|We had a large collection of DVDs that we priced $3 for one or 5 for $10||Size 4/5 girl clothes went for $1 a piece|
|Assorted rubbermaid storage containers went for $1 each||Adult books were $2 and Children books were $1 each|
|Kids Toys - $1 to $3>||Speaker with Stands - $10 Each|
|Audio Receiver - $10||Large Mirror - $30|
|Blenders - $10||Microwave - $10|
Yard Sale Day
We started setting up the show at 7:30 am. Since it was going to be a hot day, we used an EZ-up tent so that we had some shade. The cars were moved out of the driveway, on the grass on the opposite side of the house - so they wouldn't get in the way.
We set up all the of the tables - including the patio table and a kids picnic table where we could store all of kids toys that we were selling. We created an isle so that people could walk down and see the various thing we were selling.
We placed things in categories to make it easier to find thing such as kitchen supplies, DVDs, Toys, Clothes and misc table. We also prop up mirrors and frames that we were trying to sell.
As the day went along I would move product around so that the tables didn't have any bare spots. I also put out a few props so that people would know that something we were selling was actually a wine rack. I was focus on getting people that were driving by to actually stop. Curb appeal is critical to getting people to stop and .
We got a lot of traffic very early - the first car stopped by at 7:50! The guy looked through our stuff and didn't buy anything. Once we started putting things out in the driveway, someone was always outside watching and setting things up. The first big wave was around 8:20 and it was a bit crazy will all the people trying to ask for discounts.
Throughout the day we got a lot of people asking for discounts on sale items that we felt were discounted a lot. I read someplace to not offer any discounts during the first couple of hours of the yard sale. Someone wanted to know if we would sell a $10 bedding supply for $2. (Really?) There were a lot of people looking for specific collectable things such as electronics, coins and baseball cards. We attracted families with much older kids looking for electronic games and clothes.
We generated a lot of foot traffic. However, we didn't sell any of the big price items - mirrors, furniture, stroller and pack n play. We mostly sold kitchen knickknacks.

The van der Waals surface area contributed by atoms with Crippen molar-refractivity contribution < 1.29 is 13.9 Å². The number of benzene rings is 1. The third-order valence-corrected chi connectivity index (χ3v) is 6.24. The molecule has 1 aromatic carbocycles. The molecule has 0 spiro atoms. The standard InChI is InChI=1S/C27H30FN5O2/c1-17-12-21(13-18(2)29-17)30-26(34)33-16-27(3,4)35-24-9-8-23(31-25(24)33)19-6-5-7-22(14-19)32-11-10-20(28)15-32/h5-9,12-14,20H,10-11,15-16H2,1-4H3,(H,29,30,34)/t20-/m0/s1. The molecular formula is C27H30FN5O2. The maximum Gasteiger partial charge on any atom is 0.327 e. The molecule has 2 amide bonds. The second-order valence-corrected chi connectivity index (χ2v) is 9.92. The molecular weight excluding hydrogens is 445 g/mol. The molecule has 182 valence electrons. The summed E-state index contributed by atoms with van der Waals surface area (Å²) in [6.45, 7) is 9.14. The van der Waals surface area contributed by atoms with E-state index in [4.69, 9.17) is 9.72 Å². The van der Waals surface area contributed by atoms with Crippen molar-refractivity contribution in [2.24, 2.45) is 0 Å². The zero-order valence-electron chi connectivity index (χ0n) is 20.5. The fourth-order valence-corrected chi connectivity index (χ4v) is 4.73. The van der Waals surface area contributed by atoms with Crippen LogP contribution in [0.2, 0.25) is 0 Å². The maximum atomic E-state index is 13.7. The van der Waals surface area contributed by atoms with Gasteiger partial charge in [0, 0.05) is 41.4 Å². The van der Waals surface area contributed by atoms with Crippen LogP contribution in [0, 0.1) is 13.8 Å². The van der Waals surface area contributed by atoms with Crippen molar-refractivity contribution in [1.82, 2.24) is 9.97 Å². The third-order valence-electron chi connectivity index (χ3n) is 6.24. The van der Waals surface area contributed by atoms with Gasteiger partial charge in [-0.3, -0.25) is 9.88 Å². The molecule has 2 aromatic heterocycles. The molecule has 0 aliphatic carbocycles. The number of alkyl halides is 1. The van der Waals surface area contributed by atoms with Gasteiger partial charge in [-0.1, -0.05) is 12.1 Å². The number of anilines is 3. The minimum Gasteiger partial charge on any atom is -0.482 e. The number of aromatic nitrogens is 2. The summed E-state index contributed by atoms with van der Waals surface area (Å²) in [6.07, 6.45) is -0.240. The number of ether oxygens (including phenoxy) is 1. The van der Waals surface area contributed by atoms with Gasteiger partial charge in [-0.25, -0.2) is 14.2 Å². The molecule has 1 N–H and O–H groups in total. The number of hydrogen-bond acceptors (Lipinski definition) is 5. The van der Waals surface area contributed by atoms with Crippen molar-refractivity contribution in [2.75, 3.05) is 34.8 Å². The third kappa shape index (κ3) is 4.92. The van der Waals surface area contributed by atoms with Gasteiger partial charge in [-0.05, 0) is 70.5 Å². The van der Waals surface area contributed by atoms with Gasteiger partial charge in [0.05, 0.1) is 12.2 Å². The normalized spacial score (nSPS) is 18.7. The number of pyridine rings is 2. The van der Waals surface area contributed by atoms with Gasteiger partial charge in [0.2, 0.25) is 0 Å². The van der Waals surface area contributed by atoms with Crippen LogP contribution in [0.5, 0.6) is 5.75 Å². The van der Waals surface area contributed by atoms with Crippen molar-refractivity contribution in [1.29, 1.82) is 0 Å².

The final big wave came around just before noon time. We closed shop at 1:20pm once we waited to see if there was any last minute people stopping by.
Six Key Lessons Learned
If we had to do it over again...
- When making the street signs, make sure they are clear and readable from a distance. The template signs that you get at Staples seem small for busy roads. Make the sign big and readable. When in doubt, make it bigger. Be creative and use multiple signs, something like Wall Drug does.
- Have plenty of tables and be creative making them. Don't make potential buyers have to bend down to pick up small items. If you don't have enough tables, ask around.
- Add props so that people know what things are for. If people keep asking you about something, then it isn't clear what the item is or how it functions. You could be losing out on buying opportunity from those that don't ask. (For example, put empty wine bottles in a wine rack.)
- Have a power station near the yard sale. I plugged in the TV and DVD player so people would know that they worked and worked well together. I also had a spare plug available so that I could plug in any other electronic device that people wanted to know if it works.
- Know what you are selling and how much it is. Someone was taking prices off some items and stuck them on other items. This caused some confusion with customers. When it's a bit quiet, take a walk around and make sure things are priced correctly. If someone complains about how expensive something is, justify it's value. (For example you can say similar items are going for much more on ebay/craigslist.)
- If you have any unopen seal box kitchen items and someone ask to open it. Don't open it! Don't loose the "never used" appeal just so someone can look at it. If your unclear about the item inside do some research on Amazon or Ebay so you can answer people's questions.
If you have any children that want to help with the yard sale, you can have them run a lemon aid stand. It's a good way to keep them busy during the sale.